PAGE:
All surgical procedures carry some risk. For Mohs micrographic surgery the main risks are listed below:
Bleeding / bruising. Bleeding will be stopped during the surgery but can restart afterwards. It is normal to have bruising that may persist for a while. If you take a blood thinning medication, such as warfarin or aspirin, or if you have a medical condition that causes you to bleed more easily, this should be discussed with your doctor before the surgery as it may require additional care during the surgery. It is not always necessary to discontinue your medication but you may be asked to have a blood test before the day of your surgery.
Wound infection: There is a very small risk of developing an infection in your wound. You may be prescribed antibiotics at the time of the surgery if your doctor thinks there is a high risk of infection.
Nerve damage: Small nerves may be cut during the surgery to remove the skin cancer. This can result in numbness which improves over weeks or months as the new nerves grow. Every effort is made to avoid this when removing the tumour; however, in some circumstances it may be unavoidable. Rarely, a nerve that supplies movement to a muscle can be affected resulting in weakness or paralysis of that muscle.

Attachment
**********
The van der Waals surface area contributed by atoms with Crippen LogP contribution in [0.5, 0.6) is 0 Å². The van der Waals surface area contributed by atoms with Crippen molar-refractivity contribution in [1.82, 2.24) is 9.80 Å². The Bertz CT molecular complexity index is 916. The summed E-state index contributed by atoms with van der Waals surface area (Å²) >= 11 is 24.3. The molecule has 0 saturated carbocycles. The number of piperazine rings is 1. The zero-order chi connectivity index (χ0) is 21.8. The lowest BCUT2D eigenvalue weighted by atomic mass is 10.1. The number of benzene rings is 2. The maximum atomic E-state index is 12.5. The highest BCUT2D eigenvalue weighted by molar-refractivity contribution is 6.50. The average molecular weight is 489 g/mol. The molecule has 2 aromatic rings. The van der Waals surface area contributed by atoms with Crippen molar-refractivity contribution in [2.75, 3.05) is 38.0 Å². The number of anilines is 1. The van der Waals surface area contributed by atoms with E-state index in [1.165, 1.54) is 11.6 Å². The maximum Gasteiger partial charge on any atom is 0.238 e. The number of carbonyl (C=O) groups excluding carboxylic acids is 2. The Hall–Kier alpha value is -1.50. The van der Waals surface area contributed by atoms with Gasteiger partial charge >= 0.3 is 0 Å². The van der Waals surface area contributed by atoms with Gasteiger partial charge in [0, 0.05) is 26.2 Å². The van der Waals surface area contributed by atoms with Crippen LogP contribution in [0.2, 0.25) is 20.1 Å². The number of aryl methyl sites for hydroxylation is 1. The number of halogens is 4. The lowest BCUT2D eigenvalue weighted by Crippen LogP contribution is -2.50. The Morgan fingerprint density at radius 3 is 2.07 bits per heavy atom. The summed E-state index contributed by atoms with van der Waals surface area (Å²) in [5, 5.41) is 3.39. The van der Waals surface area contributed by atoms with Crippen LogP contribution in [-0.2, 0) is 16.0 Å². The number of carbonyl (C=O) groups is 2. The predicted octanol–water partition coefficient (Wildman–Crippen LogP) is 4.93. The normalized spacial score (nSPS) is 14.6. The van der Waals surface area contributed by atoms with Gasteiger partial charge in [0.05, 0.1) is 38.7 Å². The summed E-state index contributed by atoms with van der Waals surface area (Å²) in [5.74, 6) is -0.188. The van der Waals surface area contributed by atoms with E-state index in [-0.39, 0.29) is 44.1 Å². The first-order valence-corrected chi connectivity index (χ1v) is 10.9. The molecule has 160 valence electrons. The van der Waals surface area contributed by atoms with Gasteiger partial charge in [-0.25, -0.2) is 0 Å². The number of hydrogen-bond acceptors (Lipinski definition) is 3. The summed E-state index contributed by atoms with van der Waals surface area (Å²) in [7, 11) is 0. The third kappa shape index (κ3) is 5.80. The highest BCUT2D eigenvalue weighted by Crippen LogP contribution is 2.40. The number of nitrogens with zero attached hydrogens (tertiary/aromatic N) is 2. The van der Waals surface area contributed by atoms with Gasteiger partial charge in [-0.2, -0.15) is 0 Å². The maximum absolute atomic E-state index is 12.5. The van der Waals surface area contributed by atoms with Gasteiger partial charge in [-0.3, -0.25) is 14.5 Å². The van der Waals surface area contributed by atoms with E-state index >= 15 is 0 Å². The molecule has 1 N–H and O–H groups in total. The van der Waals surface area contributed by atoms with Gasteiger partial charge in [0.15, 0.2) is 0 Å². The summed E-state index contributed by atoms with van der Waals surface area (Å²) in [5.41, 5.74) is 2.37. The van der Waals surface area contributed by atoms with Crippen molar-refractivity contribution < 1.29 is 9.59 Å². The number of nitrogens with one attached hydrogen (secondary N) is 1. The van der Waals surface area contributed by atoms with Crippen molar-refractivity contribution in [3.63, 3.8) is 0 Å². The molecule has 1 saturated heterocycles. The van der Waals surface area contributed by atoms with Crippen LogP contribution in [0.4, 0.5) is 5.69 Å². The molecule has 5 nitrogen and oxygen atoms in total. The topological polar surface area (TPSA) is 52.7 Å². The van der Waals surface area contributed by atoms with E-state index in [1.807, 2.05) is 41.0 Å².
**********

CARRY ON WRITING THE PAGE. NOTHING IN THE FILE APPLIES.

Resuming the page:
Mohs micrographic surgery is a relatively short procedure, which means that you will usually be discharged home on the day of your procedure.
The amount of time that you spend in the hospital on the day will depend on how many layers have to be removed before the skin cancer is fully removed. Another point to consider is how big the tumour is, as very large tumours will take longer to be looked at. You can expect to spend most of a morning or afternoon in the hospital as a general rule.
Find something to occupy your time whilst you await your result. You should inform your doctor of any current medications you are taking, as well as any allergies you may have.
You will be provided with verbal and written instructions on how to care for your wound.
Yes. Before arranging Mohs micrographic surgery, your doctor will explain the alternative treatment options that are available for your type of skin cancer. These may include - traditional surgical skin cancer removal (excision), radiotherapy